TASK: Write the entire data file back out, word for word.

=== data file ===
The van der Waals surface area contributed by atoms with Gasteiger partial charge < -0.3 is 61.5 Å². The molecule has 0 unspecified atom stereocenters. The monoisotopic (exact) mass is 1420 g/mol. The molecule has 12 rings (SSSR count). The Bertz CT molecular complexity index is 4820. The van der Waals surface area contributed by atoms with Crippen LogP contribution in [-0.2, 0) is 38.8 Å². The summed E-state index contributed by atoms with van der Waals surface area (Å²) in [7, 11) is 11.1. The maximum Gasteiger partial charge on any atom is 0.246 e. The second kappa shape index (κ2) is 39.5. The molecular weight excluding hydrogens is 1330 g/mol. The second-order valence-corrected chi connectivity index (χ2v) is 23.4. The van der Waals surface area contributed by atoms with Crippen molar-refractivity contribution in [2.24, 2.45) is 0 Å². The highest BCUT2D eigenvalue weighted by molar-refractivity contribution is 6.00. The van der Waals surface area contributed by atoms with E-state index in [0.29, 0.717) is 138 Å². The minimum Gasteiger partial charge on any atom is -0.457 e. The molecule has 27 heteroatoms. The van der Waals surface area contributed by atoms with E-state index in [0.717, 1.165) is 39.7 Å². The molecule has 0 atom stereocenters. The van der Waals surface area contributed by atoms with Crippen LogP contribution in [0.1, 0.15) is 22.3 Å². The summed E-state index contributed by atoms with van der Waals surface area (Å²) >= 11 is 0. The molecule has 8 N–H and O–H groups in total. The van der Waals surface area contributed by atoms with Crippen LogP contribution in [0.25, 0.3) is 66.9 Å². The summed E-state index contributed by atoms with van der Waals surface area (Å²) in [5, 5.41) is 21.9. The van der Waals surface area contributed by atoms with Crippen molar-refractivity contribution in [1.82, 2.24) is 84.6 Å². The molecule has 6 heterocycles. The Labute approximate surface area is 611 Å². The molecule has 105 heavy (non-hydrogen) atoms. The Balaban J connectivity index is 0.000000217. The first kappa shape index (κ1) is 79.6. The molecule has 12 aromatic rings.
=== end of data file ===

The van der Waals surface area contributed by atoms with Gasteiger partial charge < -0.3 is 61.5 Å². The molecule has 0 unspecified atom stereocenters. The monoisotopic (exact) mass is 1420 g/mol. The molecule has 12 rings (SSSR count). The Bertz CT molecular complexity index is 4820. The van der Waals surface area contributed by atoms with Crippen LogP contribution in [-0.2, 0) is 38.8 Å². The summed E-state index contributed by atoms with van der Waals surface area (Å²) in [7, 11) is 11.1. The maximum Gasteiger partial charge on any atom is 0.246 e. The second kappa shape index (κ2) is 39.5. The molecular weight excluding hydrogens is 1330 g/mol. The second-order valence-corrected chi connectivity index (χ2v) is 23.4. The van der Waals surface area contributed by atoms with Crippen molar-refractivity contribution in [2.24, 2.45) is 0 Å². The highest BCUT2D eigenvalue weighted by molar-refractivity contribution is 6.00. The van der Waals surface area contributed by atoms with E-state index in [0.29, 0.717) is 138 Å². The minimum Gasteiger partial charge on any atom is -0.457 e. The molecule has 27 heteroatoms. The van der Waals surface area contributed by atoms with E-state index in [0.717, 1.165) is 39.7 Å². The molecule has 0 atom stereocenters. The van der Waals surface area contributed by atoms with Crippen LogP contribution in [0.1, 0.15) is 22.3 Å². The summed E-state index contributed by atoms with van der Waals surface area (Å²) >= 11 is 0. The molecule has 8 N–H and O–H groups in total. The van der Waals surface area contributed by atoms with Crippen LogP contribution in [0.25, 0.3) is 66.9 Å². The summed E-state index contributed by atoms with van der Waals surface area (Å²) in [5, 5.41) is 21.9. The van der Waals surface area contributed by atoms with Crippen molar-refractivity contribution in [1.82, 2.24) is 84.6 Å². The molecule has 6 heterocycles. The Labute approximate surface area is 611 Å². The molecule has 105 heavy (non-hydrogen) atoms. The Balaban J connectivity index is 0.000000217. The first kappa shape index (κ1) is 79.6. The molecule has 12 aromatic rings.